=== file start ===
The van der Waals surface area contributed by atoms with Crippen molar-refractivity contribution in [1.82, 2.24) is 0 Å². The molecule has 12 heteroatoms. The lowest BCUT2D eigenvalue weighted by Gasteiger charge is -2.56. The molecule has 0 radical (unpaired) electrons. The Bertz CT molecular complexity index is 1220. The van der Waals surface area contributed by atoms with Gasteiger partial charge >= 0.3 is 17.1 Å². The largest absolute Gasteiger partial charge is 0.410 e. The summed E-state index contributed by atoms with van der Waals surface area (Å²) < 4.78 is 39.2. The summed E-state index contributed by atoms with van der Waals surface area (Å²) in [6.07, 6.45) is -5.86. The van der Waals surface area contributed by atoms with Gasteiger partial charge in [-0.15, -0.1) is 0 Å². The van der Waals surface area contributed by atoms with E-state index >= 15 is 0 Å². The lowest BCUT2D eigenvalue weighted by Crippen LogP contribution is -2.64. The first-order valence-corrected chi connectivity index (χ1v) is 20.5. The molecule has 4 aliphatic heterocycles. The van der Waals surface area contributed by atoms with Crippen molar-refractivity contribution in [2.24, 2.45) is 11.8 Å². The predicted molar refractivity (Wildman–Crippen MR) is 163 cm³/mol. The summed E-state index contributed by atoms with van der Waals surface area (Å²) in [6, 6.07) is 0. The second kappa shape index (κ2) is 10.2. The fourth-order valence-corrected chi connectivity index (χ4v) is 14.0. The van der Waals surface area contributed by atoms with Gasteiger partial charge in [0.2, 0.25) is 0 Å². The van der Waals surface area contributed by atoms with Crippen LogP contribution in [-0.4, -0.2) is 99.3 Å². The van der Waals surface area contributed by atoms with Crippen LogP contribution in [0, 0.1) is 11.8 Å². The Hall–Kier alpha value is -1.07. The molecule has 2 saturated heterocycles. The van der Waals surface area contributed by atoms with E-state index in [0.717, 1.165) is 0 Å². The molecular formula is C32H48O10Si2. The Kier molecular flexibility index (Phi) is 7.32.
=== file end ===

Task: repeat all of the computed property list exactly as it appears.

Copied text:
The van der Waals surface area contributed by atoms with Crippen molar-refractivity contribution in [1.82, 2.24) is 0 Å². The molecule has 12 heteroatoms. The lowest BCUT2D eigenvalue weighted by Gasteiger charge is -2.56. The molecule has 0 radical (unpaired) electrons. The Bertz CT molecular complexity index is 1220. The van der Waals surface area contributed by atoms with Gasteiger partial charge >= 0.3 is 17.1 Å². The largest absolute Gasteiger partial charge is 0.410 e. The summed E-state index contributed by atoms with van der Waals surface area (Å²) < 4.78 is 39.2. The summed E-state index contributed by atoms with van der Waals surface area (Å²) in [6.07, 6.45) is -5.86. The van der Waals surface area contributed by atoms with Gasteiger partial charge in [-0.15, -0.1) is 0 Å². The van der Waals surface area contributed by atoms with E-state index >= 15 is 0 Å². The lowest BCUT2D eigenvalue weighted by Crippen LogP contribution is -2.64. The first-order valence-corrected chi connectivity index (χ1v) is 20.5. The molecule has 4 aliphatic heterocycles. The van der Waals surface area contributed by atoms with Crippen molar-refractivity contribution in [2.24, 2.45) is 11.8 Å². The predicted molar refractivity (Wildman–Crippen MR) is 163 cm³/mol. The summed E-state index contributed by atoms with van der Waals surface area (Å²) in [6, 6.07) is 0. The second kappa shape index (κ2) is 10.2. The fourth-order valence-corrected chi connectivity index (χ4v) is 14.0. The van der Waals surface area contributed by atoms with Gasteiger partial charge in [0.2, 0.25) is 0 Å². The van der Waals surface area contributed by atoms with Crippen LogP contribution in [-0.4, -0.2) is 99.3 Å². The van der Waals surface area contributed by atoms with Crippen LogP contribution in [0, 0.1) is 11.8 Å². The Hall–Kier alpha value is -1.07. The molecule has 2 saturated heterocycles. The van der Waals surface area contributed by atoms with E-state index in [0.717, 1.165) is 0 Å². The molecular formula is C32H48O10Si2. The Kier molecular flexibility index (Phi) is 7.32.